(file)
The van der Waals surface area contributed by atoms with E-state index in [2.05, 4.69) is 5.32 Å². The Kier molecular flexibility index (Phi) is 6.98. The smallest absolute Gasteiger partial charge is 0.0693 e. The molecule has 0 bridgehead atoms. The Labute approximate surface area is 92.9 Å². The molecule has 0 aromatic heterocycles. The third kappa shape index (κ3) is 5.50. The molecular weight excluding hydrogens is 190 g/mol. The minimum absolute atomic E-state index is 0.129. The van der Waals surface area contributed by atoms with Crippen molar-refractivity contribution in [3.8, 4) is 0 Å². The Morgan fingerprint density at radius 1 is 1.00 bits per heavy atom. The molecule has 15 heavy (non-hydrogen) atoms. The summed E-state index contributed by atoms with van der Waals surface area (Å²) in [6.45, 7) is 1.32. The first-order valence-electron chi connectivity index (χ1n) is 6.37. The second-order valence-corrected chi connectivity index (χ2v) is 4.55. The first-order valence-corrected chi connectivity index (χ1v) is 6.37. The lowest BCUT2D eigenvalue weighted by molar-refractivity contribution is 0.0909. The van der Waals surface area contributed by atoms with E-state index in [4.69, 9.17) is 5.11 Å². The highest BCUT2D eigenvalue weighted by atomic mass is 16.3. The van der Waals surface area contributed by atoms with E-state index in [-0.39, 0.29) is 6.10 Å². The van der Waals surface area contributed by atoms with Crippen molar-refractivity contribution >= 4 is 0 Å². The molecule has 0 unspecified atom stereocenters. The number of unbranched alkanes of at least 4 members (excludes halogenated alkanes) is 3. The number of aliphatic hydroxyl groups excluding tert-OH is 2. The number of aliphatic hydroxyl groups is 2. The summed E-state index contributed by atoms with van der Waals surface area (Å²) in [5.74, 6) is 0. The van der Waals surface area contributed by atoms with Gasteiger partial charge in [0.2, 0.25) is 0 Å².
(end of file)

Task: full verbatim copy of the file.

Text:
The van der Waals surface area contributed by atoms with E-state index in [2.05, 4.69) is 5.32 Å². The Kier molecular flexibility index (Phi) is 6.98. The smallest absolute Gasteiger partial charge is 0.0693 e. The molecule has 0 bridgehead atoms. The Labute approximate surface area is 92.9 Å². The molecule has 0 aromatic heterocycles. The third kappa shape index (κ3) is 5.50. The molecular weight excluding hydrogens is 190 g/mol. The minimum absolute atomic E-state index is 0.129. The van der Waals surface area contributed by atoms with Crippen molar-refractivity contribution in [3.8, 4) is 0 Å². The Morgan fingerprint density at radius 1 is 1.00 bits per heavy atom. The molecule has 15 heavy (non-hydrogen) atoms. The summed E-state index contributed by atoms with van der Waals surface area (Å²) in [6.45, 7) is 1.32. The first-order valence-electron chi connectivity index (χ1n) is 6.37. The second-order valence-corrected chi connectivity index (χ2v) is 4.55. The first-order valence-corrected chi connectivity index (χ1v) is 6.37. The lowest BCUT2D eigenvalue weighted by molar-refractivity contribution is 0.0909. The van der Waals surface area contributed by atoms with E-state index in [4.69, 9.17) is 5.11 Å². The highest BCUT2D eigenvalue weighted by atomic mass is 16.3. The van der Waals surface area contributed by atoms with E-state index in [-0.39, 0.29) is 6.10 Å². The van der Waals surface area contributed by atoms with Crippen molar-refractivity contribution >= 4 is 0 Å². The molecule has 0 unspecified atom stereocenters. The number of unbranched alkanes of at least 4 members (excludes halogenated alkanes) is 3. The number of aliphatic hydroxyl groups excluding tert-OH is 2. The number of aliphatic hydroxyl groups is 2. The summed E-state index contributed by atoms with van der Waals surface area (Å²) in [5.74, 6) is 0. The van der Waals surface area contributed by atoms with Gasteiger partial charge in [0.2, 0.25) is 0 Å².